crack –  verb | \ˈkrak\

: to break (something) so that there are lines in its surface but it is usually not separated into pieces
: to hit or press (something) so hard that it breaks apart or opens suddenly
: to hit (someone or something) hard and usually suddenly

I felt the earth crack a little wider this weekend when news of the bombings and gunfire in Paris began to circulate on my Facebook feed. Just the day before Lebanon was shaken with two suicide bombs, the US was conducting airstrikes in Syria and Iraq, and a drone supposedly killed Jihadi John, the man seen in so many of the beheading videos.

On Facebook, I layered the French flag over my profile picture as an act of defiance, solidarity, grief, heartbreak. Others were doing the same. Then my feed filled with articles about why standing with Paris in that way was ethnocentric. Why did I not use the Lebanese flag? Or why, months ago during the school siege by Al-Shabaab, did I not stand in solidarity with Kenya with a red, green, and black overlay? And I wondered why, now, that that Kenya news story was circulating on Facebook as though it had just happened.

Last week I also learned of the murder of a young wife and mother in her home in the city where I used to live, a woman just one degree of separation from me. And I felt her death more acutely than others I often see on the news or scrolling through my social media channels. I believe that also might be ethnocentric of me. I do worry about that.

I worry that I’ll become numb to violence and hatred and injustice in the world unless it affects me, unless it affects people who look like me. I worry that I’ll judge people who hold different beliefs because they and their doctrine threaten my security and peace. I worry that I’ll care more about my security and peace than I care even for the people who look like me.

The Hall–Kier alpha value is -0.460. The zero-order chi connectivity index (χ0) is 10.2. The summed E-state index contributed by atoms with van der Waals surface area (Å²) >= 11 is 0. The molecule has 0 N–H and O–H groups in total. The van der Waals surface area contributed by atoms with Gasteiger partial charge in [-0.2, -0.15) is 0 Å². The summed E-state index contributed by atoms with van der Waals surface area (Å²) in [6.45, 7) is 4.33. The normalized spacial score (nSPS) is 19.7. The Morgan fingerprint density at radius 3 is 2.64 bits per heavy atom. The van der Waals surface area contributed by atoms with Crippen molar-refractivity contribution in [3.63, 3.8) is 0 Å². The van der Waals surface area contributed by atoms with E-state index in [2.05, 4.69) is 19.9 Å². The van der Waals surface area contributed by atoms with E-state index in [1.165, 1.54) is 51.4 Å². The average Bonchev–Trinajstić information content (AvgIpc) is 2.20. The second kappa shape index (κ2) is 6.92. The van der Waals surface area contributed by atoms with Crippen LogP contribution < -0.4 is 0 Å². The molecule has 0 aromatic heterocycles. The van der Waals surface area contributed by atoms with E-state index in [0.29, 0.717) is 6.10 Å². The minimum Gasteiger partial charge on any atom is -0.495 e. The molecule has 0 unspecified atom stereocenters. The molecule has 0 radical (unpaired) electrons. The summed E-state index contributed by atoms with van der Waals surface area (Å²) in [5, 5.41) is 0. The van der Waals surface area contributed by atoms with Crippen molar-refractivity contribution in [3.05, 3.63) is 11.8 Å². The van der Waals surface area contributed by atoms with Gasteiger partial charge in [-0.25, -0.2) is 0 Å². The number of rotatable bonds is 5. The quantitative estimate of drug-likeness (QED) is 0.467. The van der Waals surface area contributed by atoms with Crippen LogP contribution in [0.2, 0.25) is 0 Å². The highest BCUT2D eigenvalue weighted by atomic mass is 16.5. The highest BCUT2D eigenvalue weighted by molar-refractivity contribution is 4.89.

One of the bloggers questioning the use of the French flag on social media asked an important question, though: “What else could you be doing—whether or not the news is filled with distressing headlines—that would be (more) meaningful, bring about tangible support, in your world right now? … Let those millions of lives lost in conflict … be the reason you do something different and really kind today, to share support and effect change for even a single person.”

She was calling us to move beyond the “quickie photo change or an easy hashtagged prayer,” which ironically, meant reaching out to the people closest to me, in the world I know best, even the people who look most like me.

It’s a mixed message at best, but it’s a mixed message we all have to live with. It’s a mixed message we don’t do well with most of the time.

“I just don’t understand the violence,” I said to my husband over the weekend, as if I have never had an angry thought or acted out of my own self-interest. See, the answer to the violence, hatred, and injustice is not to dehumanize the perpetrators. Rather, we all do well to lean in to our humanness, to value and love and get along with family members and neighbors, to deal with conflict on the microlevel. To treat well the people closest to me, especially the people closest to me, first.


I know I can’t stop there. Jesus said if we love only the people who love us, what have we really done? He also said that after loving God, the most important thing a person can do is love her neighbor as herself.

Who is my neighbor?

The world keeps going, violence begets violence, and there are new calls for scrutiny and security. We look at people who aren’t like us, and we pull those we love a little a closer. We slam doors and close blinds. And that’s not the answer either, though when the violence is so heinous we don’t know what is.

The world heaves and groans today, and I get up and work. I make grilled cheese sandwiches for lunch, while others eat a meal they don’t know will be their last. The dirty socks I found under the boys’ beds this weekend diminish in importance, as I pray for my neighbors, my very literal ones whom I haven’t yet met and the ones around the world whom I will never meet. And the enemies I want to hate … whom I do actually hate … I wonder how to love them. Is it even possible?

Lord, soften this heart, this one very human heart, so that even just one small crack in this giant fractured world will stop spreading.

What’s YOUR word of the week? Drop it into the comments section, or share it on this week’s Facebook post. If you post about your word on your blog, please slip the link into a comment below so I can stop by and join you.

Photo by Acid Pix, via Flickr, used with permission under the Creative Commons License. Definitions of my word of the week are from Merriam-Webster Dictionary Online.